The event will feature a speech by Temescal historican Ray Rainieri, who also conducts a wonderful walking tour of the neighborhood through the Oakland Heritage Alliance. In addition to her work cataloging the Club's historical documents and photographs, Capone has assembled an oral history video of some of the its senior members.

The Columbo Club is the oldest Italian social club in Oakland, and one of the largest still in existence in the U.S. Founded in 1920 by 34 Piedmontese immigrants, it currently has a waiting list of several hundred. On Sunday mornings, the Club is open to allow patrons of the Temescal Farmers' Market to use its restrooms, which is something I highly recommend. The photos and memorabilia on the walls, as well as the general decor, is like stepping back decades.

The event today is from 3:00 to 5:00, and the exhibit will be open at least through the end of January. The Temescal Library is located at the corner of Telegraph Avenue and 52nd Street, where Claremont Avenue meets Telegraph.


Fourth Bore No More

This morning the San Francisco Chronicle reports that funding has been halted for the fourth bore of the Caldecott Tunnel. Though, it is unfortunate California cannot start a massive public infrastructure project at the precise time when it both would get better deals on construction costs and our economy could use a boost, this is a terrible project. Anyone who wants to understand why California has such a huge budget problem, while having relatively high taxes and still continuing to educate its children trailers and postpone the repair of its crumbling infrastructure, need look no further than this project.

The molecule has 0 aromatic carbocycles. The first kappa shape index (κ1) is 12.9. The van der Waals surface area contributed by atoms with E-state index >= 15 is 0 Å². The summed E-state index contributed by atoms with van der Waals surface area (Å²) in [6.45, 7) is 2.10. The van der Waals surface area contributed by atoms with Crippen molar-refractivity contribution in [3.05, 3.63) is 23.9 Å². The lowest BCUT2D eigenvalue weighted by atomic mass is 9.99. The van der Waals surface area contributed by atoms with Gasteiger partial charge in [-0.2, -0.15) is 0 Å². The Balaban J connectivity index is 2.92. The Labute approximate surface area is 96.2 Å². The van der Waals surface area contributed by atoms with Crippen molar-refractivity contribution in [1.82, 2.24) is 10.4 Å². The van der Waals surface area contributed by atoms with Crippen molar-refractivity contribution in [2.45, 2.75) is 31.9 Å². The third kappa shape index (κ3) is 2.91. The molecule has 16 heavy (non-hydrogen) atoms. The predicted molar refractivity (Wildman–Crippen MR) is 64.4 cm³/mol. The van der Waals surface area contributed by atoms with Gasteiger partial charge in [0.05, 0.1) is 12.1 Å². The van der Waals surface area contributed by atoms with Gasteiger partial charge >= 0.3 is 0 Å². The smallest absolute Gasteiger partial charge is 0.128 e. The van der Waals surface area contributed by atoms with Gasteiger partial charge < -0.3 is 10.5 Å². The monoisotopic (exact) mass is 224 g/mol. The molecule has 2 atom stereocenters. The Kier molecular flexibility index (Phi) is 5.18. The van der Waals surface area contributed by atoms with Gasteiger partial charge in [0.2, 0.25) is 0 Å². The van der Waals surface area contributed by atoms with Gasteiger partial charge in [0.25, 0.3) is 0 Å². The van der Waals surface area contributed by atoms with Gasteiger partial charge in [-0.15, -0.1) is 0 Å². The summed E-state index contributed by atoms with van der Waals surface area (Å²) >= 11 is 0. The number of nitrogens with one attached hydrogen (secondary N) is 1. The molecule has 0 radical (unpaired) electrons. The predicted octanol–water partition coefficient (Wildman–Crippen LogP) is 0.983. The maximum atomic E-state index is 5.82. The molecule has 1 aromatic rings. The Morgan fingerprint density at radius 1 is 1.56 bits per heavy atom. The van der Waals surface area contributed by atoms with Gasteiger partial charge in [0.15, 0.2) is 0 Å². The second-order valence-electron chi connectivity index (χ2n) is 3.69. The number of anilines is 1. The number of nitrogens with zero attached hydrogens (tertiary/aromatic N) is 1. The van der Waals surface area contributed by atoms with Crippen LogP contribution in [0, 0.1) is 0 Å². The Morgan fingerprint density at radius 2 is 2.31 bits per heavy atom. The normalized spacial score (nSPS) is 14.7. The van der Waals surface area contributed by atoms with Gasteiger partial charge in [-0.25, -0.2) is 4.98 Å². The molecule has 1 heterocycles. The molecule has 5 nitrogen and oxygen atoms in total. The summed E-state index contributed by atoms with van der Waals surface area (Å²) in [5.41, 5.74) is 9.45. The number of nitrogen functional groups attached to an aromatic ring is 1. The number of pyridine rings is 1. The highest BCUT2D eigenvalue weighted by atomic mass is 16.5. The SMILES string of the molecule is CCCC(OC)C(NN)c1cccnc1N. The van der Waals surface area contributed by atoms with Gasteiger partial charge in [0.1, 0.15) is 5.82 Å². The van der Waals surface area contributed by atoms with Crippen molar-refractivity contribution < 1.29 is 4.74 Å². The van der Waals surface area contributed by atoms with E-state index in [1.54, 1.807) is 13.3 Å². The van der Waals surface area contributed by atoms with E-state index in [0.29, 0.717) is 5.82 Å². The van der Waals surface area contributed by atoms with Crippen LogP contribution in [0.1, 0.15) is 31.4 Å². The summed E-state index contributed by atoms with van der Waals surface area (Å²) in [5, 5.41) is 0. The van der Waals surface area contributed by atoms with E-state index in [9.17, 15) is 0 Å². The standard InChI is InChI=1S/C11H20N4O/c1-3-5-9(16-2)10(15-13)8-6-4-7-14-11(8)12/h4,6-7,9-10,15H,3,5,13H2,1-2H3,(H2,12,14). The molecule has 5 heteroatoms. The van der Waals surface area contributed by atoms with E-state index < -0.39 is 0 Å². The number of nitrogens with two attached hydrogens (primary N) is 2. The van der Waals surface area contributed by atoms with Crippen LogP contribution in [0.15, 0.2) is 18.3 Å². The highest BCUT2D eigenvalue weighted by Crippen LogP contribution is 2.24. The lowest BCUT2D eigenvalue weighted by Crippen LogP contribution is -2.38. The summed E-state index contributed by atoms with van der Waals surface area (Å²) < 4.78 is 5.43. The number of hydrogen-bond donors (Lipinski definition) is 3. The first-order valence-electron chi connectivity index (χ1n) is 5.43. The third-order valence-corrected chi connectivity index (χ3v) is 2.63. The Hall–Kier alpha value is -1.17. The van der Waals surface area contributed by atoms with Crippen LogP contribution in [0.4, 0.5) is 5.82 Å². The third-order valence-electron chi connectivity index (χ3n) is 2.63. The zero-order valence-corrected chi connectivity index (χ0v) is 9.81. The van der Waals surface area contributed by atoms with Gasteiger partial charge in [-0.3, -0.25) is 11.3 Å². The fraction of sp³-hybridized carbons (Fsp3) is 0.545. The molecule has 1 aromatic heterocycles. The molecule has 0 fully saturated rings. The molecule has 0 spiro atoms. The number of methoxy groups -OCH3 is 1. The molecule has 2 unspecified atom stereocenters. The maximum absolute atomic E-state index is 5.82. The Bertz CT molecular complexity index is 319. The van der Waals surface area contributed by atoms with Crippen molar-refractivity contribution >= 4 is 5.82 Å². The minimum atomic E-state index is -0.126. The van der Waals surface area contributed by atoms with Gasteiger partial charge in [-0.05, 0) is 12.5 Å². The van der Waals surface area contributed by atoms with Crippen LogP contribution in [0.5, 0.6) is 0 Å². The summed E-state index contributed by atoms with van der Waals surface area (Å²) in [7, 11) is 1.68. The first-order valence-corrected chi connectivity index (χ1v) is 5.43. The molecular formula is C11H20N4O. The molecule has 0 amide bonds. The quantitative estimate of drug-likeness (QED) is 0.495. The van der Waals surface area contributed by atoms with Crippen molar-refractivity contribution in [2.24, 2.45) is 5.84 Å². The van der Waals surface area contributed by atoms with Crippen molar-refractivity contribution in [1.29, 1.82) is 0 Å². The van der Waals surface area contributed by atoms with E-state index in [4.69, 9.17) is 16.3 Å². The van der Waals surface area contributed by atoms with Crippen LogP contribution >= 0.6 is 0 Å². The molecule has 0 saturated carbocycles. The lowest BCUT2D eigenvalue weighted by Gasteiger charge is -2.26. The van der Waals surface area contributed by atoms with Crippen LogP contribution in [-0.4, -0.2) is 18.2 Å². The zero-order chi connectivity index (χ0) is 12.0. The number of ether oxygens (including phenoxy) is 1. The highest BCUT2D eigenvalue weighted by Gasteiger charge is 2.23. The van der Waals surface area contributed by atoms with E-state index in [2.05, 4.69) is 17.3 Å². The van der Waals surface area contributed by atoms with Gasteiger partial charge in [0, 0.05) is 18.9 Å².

Leaving the environmental considerations aside (which we shouldn't), this project is just completely unnecessary. At nearly half a billion dollars, it is expensive in and of itself. But the larger problem is that a fourth bore would exacerbate the region's suburban sprawl, which is in itself a hugely inefficient enterprise, requiring massive expenditures on the duplication of infrastructure. If California ever wants to get its financial house in order, it will have to rethink the amount and focus of the money it spends on transport and infrastructure. Here's hoping that we begin that process during the upcoming economic downturn, and before the fourth bore is ever built.


SHPR: Blue Bottle Coffee

Over the holidays, a real-life conversation with the folks who write two of my favorite local blogs, Living in the O and City Homestead, as well as recent posts at each site, reminded me of something I've wanted to do here at OSA for a while now - SHPR. Basically, SHPR will feature local businesses that I like, support and frequent, ones I think you should as well. Mostly these will be based in Oakland, but sometimes I'll venture further afield, to Berkeley, Emeryville, or San Francisco, and perhaps even occasionally the surrounding hinterlands.

And for the first SHPR, I've chosen a business that, though based in Oakland, has a much stronger identity in San Francisco, which frankly is a situation I'd like to see changed. Oaklanders in Greater Temescal may know Blue Bottle Coffee from their presence Sunday mornings at the Temescal Farmers Market, where a line often 20 deep waits for an individually-brewed cup of coffee. And apparently you can visit what I assume is their roasting facility in Oakland to pick up beans. But several years ago, they opened "an odd but convivial" kiosk in the Hayes Valley neighborhood of San Francisco. It is located at 315 Linden Street (essentially an alley) in a former garage (image above). And it combines several things I love: crisp, modern design; glutonous coffee; and the reuse of urban space previously dedicated solely to automobiles.